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THE' CAIRO DAILY BULLETIN, SUNDAY, MAY 20, 1872
JOHN It OlIKIli.r. Editor and Publisher.
MAV 120, 1872,
Titxi or t hi Daily lH-ttrrm t
tn.it week, by carrier,... .. 2
One year by irrir,ln.Unce........10 00
id n.unlh. by Mall ............. 71
Three month ...... ,....t2 ts
'H t inmllis,. ........ ......... ......... m -.. 4 U
i) j M nr, .. - 00
THE DOLLAR WKKKLY BULtlCTIX.
John II. Olwrlr A Co. har reduced Ihe sub
ncrlplion prirei of the Weekly Clro llullctln to
Om Oottar per atm jm. making It the cheapest pa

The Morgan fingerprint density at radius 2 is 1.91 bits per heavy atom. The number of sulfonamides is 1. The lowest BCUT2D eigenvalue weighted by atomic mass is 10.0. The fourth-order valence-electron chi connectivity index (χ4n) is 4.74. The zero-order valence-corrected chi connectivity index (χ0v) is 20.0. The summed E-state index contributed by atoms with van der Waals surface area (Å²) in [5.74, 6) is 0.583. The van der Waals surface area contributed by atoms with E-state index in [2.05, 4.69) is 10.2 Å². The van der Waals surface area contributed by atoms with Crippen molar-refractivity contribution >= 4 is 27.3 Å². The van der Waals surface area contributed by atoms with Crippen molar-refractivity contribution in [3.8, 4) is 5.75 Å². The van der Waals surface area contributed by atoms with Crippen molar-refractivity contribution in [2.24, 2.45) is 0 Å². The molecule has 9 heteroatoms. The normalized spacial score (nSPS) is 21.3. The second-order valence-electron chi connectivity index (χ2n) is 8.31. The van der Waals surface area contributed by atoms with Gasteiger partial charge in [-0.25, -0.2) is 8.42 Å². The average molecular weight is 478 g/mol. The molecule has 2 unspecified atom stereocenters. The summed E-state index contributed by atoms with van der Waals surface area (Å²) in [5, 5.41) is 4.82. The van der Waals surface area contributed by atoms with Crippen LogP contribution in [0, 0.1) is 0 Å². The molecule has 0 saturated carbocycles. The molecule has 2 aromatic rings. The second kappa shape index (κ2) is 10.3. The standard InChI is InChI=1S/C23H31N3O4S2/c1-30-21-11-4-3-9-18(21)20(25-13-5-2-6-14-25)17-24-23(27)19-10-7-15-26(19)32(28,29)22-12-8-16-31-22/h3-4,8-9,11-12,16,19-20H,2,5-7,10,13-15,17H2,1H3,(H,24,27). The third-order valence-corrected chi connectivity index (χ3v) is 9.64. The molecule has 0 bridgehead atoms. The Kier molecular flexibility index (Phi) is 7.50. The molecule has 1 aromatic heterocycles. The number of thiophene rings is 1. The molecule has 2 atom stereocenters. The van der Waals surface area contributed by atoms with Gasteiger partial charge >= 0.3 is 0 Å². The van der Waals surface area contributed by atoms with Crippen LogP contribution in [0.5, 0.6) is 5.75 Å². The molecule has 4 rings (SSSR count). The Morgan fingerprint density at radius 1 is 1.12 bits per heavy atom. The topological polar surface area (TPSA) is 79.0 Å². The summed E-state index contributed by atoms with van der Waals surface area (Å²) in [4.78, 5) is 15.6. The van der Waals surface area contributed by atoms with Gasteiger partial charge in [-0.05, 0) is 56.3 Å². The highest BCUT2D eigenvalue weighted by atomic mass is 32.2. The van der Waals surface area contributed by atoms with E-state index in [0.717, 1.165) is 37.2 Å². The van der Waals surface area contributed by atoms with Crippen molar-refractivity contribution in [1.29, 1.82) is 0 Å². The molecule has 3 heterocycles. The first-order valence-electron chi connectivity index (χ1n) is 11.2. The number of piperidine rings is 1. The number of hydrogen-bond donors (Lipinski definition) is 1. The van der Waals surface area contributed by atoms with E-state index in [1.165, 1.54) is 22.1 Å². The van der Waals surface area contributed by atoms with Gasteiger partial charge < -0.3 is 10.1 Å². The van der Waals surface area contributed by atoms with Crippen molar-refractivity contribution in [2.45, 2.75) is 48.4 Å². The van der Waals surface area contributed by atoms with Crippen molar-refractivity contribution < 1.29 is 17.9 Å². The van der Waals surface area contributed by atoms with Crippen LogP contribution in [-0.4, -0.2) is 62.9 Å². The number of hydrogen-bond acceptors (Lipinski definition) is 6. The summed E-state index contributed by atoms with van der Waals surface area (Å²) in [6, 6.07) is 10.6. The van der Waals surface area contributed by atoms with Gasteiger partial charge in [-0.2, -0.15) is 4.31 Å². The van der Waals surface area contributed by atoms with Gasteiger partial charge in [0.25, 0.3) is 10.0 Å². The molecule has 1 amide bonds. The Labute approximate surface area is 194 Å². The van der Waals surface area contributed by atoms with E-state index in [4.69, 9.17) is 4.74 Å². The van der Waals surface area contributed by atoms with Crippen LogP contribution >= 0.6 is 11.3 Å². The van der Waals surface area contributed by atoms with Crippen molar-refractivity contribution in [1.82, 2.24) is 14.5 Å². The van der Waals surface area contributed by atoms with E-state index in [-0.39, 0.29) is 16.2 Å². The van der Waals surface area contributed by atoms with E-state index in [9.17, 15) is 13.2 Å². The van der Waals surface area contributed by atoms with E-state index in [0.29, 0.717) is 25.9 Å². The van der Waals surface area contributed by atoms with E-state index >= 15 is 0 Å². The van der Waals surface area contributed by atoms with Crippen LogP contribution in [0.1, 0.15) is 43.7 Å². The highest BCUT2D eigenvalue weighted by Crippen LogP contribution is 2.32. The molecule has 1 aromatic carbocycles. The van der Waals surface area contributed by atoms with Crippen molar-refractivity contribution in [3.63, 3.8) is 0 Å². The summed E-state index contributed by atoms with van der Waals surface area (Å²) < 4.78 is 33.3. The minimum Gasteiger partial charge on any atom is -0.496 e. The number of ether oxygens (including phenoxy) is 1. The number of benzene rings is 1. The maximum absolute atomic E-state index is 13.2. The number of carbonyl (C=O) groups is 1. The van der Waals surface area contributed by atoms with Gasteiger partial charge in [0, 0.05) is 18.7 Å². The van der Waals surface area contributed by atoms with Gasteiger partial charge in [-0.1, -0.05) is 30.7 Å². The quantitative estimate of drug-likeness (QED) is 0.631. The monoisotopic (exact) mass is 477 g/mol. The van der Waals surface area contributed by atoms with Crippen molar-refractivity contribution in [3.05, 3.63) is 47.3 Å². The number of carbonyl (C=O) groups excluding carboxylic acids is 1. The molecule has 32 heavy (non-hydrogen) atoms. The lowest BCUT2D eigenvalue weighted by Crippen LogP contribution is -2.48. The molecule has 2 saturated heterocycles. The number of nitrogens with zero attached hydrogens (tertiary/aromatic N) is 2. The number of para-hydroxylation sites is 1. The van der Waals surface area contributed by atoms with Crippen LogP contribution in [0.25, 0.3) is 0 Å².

per published in Southern Illinois.
NOTICK OF DISSOLUTION.
Notice li hf rcbr glTf n tht. Ih co-psilnership
heretofore eilfllng between John II. Oberljr and
M. C. Hatin.trrx, under tho firm name of John 11.
Oberly A Co., has been illsolert by mutual con.
lent, John II. Oberly pur.-hailn: Ml the Interest
of M. C. Saunders In th Cairo Ilnllet'.n printing
ml bo)k binding eilnbllshtncnt.Msumlnn. ill Hi
liabilities and receiving nil ecotlu'a due to ild
firm. JOHN H. OBKHI.Y,
M)15, 187i. M.C, PAUNDK1IS.
Tren where job nee that white but
latll the foe U low t
And be ib ward along- the Itnr,
Urrclfjr and Unti Brown."
. ... of New York ;
I i i '
FOR vtci: PRRSIDKNT,
B. GRATZ BROWN,
We, tlio Liberal Republicans of the
United State In Convention ussemblcol at
Cincinnati, proclaim tlio following princi
ples as essential to Just government:
DEAD INSUEN BtlBIKD.
1. AVe reeogtilzo tlio equality of nil
tnen beforo tho law, nnd hold that it is